Tabulating DuBois  

W.E.B. DuBois was a trailblazer in many ways, and is known for his use of data visualisation to challenge the racism of the early 20th century.

DuBois’ work makes me think of contrast, both in its topic and style. It contrasts the lives of white and black Americans in his day. It is obviously hand-drawn, yet still meticulously neat. It is immediately familiar in its basic geometry, but subverts expectations as the shapes loop, spiral and fan.

DuBois can teach us about race in the 20th century, but he can also teach us to play with the expectations of the media with which we present data to tell more impactful stories.

The DuBois Challenge

The DuBois Challenge is described by Anthony Starks in his #DuBois Challenge Write-up:

In February 2021, people on Twitter were challenged to re-create the historical data visualizations of W.E.B. Du Bois. The goal of the challenge was to celebrate his data visualization legacy by recreating the visualizations showcased at the 1900 Paris Exposition using modern tools.

Many folks submitted their attempts, often realising (as I did!) that re-creating hand-drawn, centuries-old data visualisations are surprisingly difficult, even with modern tools! Many tools were used, such as Tableau, R, ggplot, Stata, PowerBI, decksh, etc, but the medium was always graphs.

A collage of DuBois Challenge contributions, taken from Nightingale Magazine


Recently, RStudio/Posit has championed the table as a data presentation format, including two past table contests, a current table contest, and the launch of the {gt} package. While tables could be considered the stuffier, less exciting cousin of graphs or maps, these recent developments have shown that tables can hold their own against other data presentation media.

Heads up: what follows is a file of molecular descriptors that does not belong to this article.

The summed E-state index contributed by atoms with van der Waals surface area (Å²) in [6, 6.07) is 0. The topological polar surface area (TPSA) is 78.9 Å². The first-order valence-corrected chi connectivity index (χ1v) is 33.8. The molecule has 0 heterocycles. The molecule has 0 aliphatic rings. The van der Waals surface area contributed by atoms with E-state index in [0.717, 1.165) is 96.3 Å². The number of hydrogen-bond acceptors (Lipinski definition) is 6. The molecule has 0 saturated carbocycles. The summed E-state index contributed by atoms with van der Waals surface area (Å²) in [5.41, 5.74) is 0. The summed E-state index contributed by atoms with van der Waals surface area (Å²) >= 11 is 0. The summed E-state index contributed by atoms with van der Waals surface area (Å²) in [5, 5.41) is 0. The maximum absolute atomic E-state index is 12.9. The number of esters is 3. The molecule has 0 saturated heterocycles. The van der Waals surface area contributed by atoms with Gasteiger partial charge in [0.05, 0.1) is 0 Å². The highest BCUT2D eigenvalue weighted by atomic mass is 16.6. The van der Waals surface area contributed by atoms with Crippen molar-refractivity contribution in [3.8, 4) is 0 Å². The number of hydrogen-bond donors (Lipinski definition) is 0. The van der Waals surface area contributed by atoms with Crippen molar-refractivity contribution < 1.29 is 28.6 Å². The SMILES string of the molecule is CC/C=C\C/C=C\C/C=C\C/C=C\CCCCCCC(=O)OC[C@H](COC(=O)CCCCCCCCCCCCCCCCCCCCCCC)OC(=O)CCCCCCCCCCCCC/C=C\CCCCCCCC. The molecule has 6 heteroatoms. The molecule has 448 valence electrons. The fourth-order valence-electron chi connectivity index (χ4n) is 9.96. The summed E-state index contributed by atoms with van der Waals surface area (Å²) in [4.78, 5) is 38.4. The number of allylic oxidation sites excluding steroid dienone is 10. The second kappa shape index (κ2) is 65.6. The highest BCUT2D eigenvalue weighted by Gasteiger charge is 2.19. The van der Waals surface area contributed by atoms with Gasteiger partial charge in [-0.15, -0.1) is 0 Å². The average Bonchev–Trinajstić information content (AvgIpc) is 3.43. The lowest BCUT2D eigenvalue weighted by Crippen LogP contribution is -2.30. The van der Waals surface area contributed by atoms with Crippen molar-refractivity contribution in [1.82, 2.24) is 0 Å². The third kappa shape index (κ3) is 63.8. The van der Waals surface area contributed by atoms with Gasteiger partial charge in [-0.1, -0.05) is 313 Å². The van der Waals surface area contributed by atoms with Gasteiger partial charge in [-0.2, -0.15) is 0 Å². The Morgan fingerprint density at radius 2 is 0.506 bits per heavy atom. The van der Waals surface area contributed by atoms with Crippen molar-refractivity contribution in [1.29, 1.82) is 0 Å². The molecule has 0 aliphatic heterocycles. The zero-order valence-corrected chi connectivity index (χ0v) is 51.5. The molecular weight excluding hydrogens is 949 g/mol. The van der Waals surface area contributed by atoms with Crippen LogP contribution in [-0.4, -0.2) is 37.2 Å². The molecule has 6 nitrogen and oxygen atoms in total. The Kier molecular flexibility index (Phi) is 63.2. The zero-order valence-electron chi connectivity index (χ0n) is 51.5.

The purpose of “Tabulating DuBois” is to effectively recreate the DuBois Challenge, but with tables as the medium. The key questions I’m looking to answer are:

  1. Can DuBois’ style be effectively recreated in a tabular format?

  2. Can the spirit of DuBois’ original panels be recreated in a tabular format?

  3. Can DuBois teach us any lessons of how to subvert the tabular format, similar to how he subverted the data visualisation/infographic?

To explore these ideas, please navigate to the Tables Pane.

Language Notice

Please note that the data used on this website was originally presented by DuBois in 1900, which means it includes the use of now-offensive terms such as “colored” and “negroes” to make reference to black Americans. These terms were used by many of the participants of the 2021 DuBois Challenge as the goal was to recreate DuBois’ original plates as accurately as possible using modern tools.

The goal of “Tabulating DuBois” is not to recreate, but be inspired by. As the data is now presented in a new context and in a new medium, it did not feel appropriate to use these outdated terms. Black Americans are now referred to using the terms “Black” or, where relevant, “Black Americans” in the tables and text. DuBois’ original language can still be seen in the images of the plates shown on this website, which are displayed unaltered and uncensored.